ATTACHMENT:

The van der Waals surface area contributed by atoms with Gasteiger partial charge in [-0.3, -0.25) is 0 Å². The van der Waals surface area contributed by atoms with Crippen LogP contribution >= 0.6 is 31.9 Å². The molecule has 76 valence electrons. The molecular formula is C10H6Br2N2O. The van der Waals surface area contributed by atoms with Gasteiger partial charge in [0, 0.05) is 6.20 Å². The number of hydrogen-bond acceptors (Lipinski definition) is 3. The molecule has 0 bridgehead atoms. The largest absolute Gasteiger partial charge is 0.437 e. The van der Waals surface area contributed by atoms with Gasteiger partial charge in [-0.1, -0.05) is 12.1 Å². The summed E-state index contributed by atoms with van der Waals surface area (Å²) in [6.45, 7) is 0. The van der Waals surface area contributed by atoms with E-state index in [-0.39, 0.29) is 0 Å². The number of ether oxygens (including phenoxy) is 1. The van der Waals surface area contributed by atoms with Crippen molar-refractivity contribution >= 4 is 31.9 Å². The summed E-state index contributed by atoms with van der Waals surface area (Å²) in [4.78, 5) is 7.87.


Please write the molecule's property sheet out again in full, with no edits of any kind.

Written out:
The van der Waals surface area contributed by atoms with Gasteiger partial charge in [-0.3, -0.25) is 0 Å². The van der Waals surface area contributed by atoms with Crippen LogP contribution >= 0.6 is 31.9 Å². The molecule has 76 valence electrons. The molecular formula is C10H6Br2N2O. The van der Waals surface area contributed by atoms with Gasteiger partial charge in [0, 0.05) is 6.20 Å². The number of hydrogen-bond acceptors (Lipinski definition) is 3. The molecule has 0 bridgehead atoms. The largest absolute Gasteiger partial charge is 0.437 e. The van der Waals surface area contributed by atoms with Gasteiger partial charge in [-0.1, -0.05) is 12.1 Å². The summed E-state index contributed by atoms with van der Waals surface area (Å²) in [6.45, 7) is 0. The van der Waals surface area contributed by atoms with E-state index in [-0.39, 0.29) is 0 Å². The number of ether oxygens (including phenoxy) is 1. The van der Waals surface area contributed by atoms with Crippen molar-refractivity contribution >= 4 is 31.9 Å². The summed E-state index contributed by atoms with van der Waals surface area (Å²) in [4.78, 5) is 7.87.